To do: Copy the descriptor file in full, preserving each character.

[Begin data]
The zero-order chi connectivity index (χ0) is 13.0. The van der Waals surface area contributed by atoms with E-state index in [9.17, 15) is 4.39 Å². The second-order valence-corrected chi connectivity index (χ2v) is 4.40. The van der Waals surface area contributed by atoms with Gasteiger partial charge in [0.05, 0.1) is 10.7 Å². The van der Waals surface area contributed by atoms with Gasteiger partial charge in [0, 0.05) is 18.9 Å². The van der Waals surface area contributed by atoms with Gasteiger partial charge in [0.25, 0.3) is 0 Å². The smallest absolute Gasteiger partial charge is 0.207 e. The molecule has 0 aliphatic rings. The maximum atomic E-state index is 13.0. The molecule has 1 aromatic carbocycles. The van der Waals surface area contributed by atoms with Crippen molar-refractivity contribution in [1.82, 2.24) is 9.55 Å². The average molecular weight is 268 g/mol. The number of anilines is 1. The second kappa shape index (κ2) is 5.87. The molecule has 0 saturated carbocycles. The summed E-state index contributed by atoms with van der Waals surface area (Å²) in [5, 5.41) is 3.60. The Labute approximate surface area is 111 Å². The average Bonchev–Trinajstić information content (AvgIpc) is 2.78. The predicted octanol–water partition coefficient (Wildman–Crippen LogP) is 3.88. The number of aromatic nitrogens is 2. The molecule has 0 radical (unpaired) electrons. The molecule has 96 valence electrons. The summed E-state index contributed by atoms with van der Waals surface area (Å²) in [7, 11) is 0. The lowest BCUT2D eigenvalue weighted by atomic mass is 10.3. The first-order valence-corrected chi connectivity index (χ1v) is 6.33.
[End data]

The zero-order chi connectivity index (χ0) is 13.0. The van der Waals surface area contributed by atoms with E-state index in [9.17, 15) is 4.39 Å². The second-order valence-corrected chi connectivity index (χ2v) is 4.40. The van der Waals surface area contributed by atoms with Gasteiger partial charge in [0.05, 0.1) is 10.7 Å². The van der Waals surface area contributed by atoms with Gasteiger partial charge in [0, 0.05) is 18.9 Å². The van der Waals surface area contributed by atoms with Gasteiger partial charge in [0.25, 0.3) is 0 Å². The smallest absolute Gasteiger partial charge is 0.207 e. The molecule has 0 aliphatic rings. The maximum atomic E-state index is 13.0. The molecule has 1 aromatic carbocycles. The van der Waals surface area contributed by atoms with Crippen molar-refractivity contribution in [1.82, 2.24) is 9.55 Å². The average molecular weight is 268 g/mol. The number of anilines is 1. The second kappa shape index (κ2) is 5.87. The molecule has 0 saturated carbocycles. The summed E-state index contributed by atoms with van der Waals surface area (Å²) in [5, 5.41) is 3.60. The Labute approximate surface area is 111 Å². The average Bonchev–Trinajstić information content (AvgIpc) is 2.78. The predicted octanol–water partition coefficient (Wildman–Crippen LogP) is 3.88. The number of aromatic nitrogens is 2. The molecule has 0 radical (unpaired) electrons. The molecule has 96 valence electrons. The summed E-state index contributed by atoms with van der Waals surface area (Å²) in [7, 11) is 0. The lowest BCUT2D eigenvalue weighted by atomic mass is 10.3. The first-order valence-corrected chi connectivity index (χ1v) is 6.33.